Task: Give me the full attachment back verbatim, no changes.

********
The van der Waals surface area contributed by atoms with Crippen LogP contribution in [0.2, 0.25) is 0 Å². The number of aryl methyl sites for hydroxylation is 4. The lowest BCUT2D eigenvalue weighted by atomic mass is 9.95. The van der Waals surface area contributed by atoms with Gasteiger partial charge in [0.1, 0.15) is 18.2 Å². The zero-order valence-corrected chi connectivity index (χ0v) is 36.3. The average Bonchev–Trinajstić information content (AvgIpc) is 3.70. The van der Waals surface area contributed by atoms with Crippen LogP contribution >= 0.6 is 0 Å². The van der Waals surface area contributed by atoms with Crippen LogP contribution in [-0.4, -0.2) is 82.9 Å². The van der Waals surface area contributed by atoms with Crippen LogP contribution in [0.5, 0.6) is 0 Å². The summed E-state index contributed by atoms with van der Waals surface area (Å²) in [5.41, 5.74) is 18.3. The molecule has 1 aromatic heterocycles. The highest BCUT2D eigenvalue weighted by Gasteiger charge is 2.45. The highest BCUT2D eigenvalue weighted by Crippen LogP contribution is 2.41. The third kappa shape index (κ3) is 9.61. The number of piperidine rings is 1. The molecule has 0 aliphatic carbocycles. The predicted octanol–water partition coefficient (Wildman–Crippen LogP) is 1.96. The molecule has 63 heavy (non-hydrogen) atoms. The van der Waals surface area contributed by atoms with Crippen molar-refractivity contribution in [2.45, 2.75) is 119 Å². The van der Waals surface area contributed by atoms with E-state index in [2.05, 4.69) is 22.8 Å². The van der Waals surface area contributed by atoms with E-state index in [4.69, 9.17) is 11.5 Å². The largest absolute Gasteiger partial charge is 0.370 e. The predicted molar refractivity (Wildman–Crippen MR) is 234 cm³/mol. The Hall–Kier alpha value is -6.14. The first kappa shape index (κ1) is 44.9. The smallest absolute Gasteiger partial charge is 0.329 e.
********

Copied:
The van der Waals surface area contributed by atoms with Crippen LogP contribution in [0.2, 0.25) is 0 Å². The number of aryl methyl sites for hydroxylation is 4. The lowest BCUT2D eigenvalue weighted by atomic mass is 9.95. The van der Waals surface area contributed by atoms with Gasteiger partial charge in [0.1, 0.15) is 18.2 Å². The zero-order valence-corrected chi connectivity index (χ0v) is 36.3. The average Bonchev–Trinajstić information content (AvgIpc) is 3.70. The van der Waals surface area contributed by atoms with Crippen LogP contribution >= 0.6 is 0 Å². The van der Waals surface area contributed by atoms with Crippen LogP contribution in [-0.4, -0.2) is 82.9 Å². The van der Waals surface area contributed by atoms with Crippen LogP contribution in [0.5, 0.6) is 0 Å². The summed E-state index contributed by atoms with van der Waals surface area (Å²) in [5.41, 5.74) is 18.3. The molecule has 1 aromatic heterocycles. The highest BCUT2D eigenvalue weighted by Gasteiger charge is 2.45. The highest BCUT2D eigenvalue weighted by Crippen LogP contribution is 2.41. The third kappa shape index (κ3) is 9.61. The number of piperidine rings is 1. The molecule has 0 aliphatic carbocycles. The predicted octanol–water partition coefficient (Wildman–Crippen LogP) is 1.96. The molecule has 63 heavy (non-hydrogen) atoms. The van der Waals surface area contributed by atoms with Crippen molar-refractivity contribution in [2.45, 2.75) is 119 Å². The van der Waals surface area contributed by atoms with E-state index in [2.05, 4.69) is 22.8 Å². The van der Waals surface area contributed by atoms with E-state index in [4.69, 9.17) is 11.5 Å². The largest absolute Gasteiger partial charge is 0.370 e. The predicted molar refractivity (Wildman–Crippen MR) is 234 cm³/mol. The Hall–Kier alpha value is -6.14. The first kappa shape index (κ1) is 44.9. The smallest absolute Gasteiger partial charge is 0.329 e.